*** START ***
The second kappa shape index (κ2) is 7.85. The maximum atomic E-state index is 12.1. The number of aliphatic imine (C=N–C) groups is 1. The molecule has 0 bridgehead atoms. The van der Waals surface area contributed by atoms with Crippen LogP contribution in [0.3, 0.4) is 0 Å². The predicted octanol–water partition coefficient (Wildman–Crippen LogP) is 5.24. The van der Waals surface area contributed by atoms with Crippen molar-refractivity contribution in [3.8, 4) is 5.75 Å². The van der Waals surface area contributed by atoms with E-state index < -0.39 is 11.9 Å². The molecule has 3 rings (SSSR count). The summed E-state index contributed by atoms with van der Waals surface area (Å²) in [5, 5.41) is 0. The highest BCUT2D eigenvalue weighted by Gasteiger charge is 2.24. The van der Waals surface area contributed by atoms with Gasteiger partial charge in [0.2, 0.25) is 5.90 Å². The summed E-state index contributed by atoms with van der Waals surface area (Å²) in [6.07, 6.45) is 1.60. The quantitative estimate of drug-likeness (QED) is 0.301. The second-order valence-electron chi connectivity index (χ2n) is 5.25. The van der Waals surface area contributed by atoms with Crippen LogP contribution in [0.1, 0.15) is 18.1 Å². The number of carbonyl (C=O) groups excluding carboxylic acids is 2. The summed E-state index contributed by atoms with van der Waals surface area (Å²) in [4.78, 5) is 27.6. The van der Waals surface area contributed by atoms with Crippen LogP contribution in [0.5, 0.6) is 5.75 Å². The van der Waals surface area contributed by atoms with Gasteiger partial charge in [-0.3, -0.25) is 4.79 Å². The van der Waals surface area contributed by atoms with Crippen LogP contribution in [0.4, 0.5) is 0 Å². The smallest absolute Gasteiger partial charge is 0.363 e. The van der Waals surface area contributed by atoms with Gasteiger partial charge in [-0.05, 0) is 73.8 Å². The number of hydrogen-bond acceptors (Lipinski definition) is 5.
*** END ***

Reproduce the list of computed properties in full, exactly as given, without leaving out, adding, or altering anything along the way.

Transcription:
The second kappa shape index (κ2) is 7.85. The maximum atomic E-state index is 12.1. The number of aliphatic imine (C=N–C) groups is 1. The molecule has 0 bridgehead atoms. The van der Waals surface area contributed by atoms with Crippen LogP contribution in [0.3, 0.4) is 0 Å². The predicted octanol–water partition coefficient (Wildman–Crippen LogP) is 5.24. The van der Waals surface area contributed by atoms with Crippen molar-refractivity contribution in [3.8, 4) is 5.75 Å². The van der Waals surface area contributed by atoms with E-state index < -0.39 is 11.9 Å². The molecule has 3 rings (SSSR count). The summed E-state index contributed by atoms with van der Waals surface area (Å²) in [5, 5.41) is 0. The highest BCUT2D eigenvalue weighted by Gasteiger charge is 2.24. The van der Waals surface area contributed by atoms with Gasteiger partial charge in [0.2, 0.25) is 5.90 Å². The summed E-state index contributed by atoms with van der Waals surface area (Å²) in [6.07, 6.45) is 1.60. The quantitative estimate of drug-likeness (QED) is 0.301. The second-order valence-electron chi connectivity index (χ2n) is 5.25. The van der Waals surface area contributed by atoms with Crippen LogP contribution in [0.1, 0.15) is 18.1 Å². The number of carbonyl (C=O) groups excluding carboxylic acids is 2. The summed E-state index contributed by atoms with van der Waals surface area (Å²) in [4.78, 5) is 27.6. The van der Waals surface area contributed by atoms with Crippen LogP contribution in [0.5, 0.6) is 5.75 Å². The van der Waals surface area contributed by atoms with Gasteiger partial charge in [-0.3, -0.25) is 4.79 Å². The van der Waals surface area contributed by atoms with Crippen LogP contribution in [0.4, 0.5) is 0 Å². The smallest absolute Gasteiger partial charge is 0.363 e. The van der Waals surface area contributed by atoms with Gasteiger partial charge in [-0.05, 0) is 73.8 Å². The number of hydrogen-bond acceptors (Lipinski definition) is 5.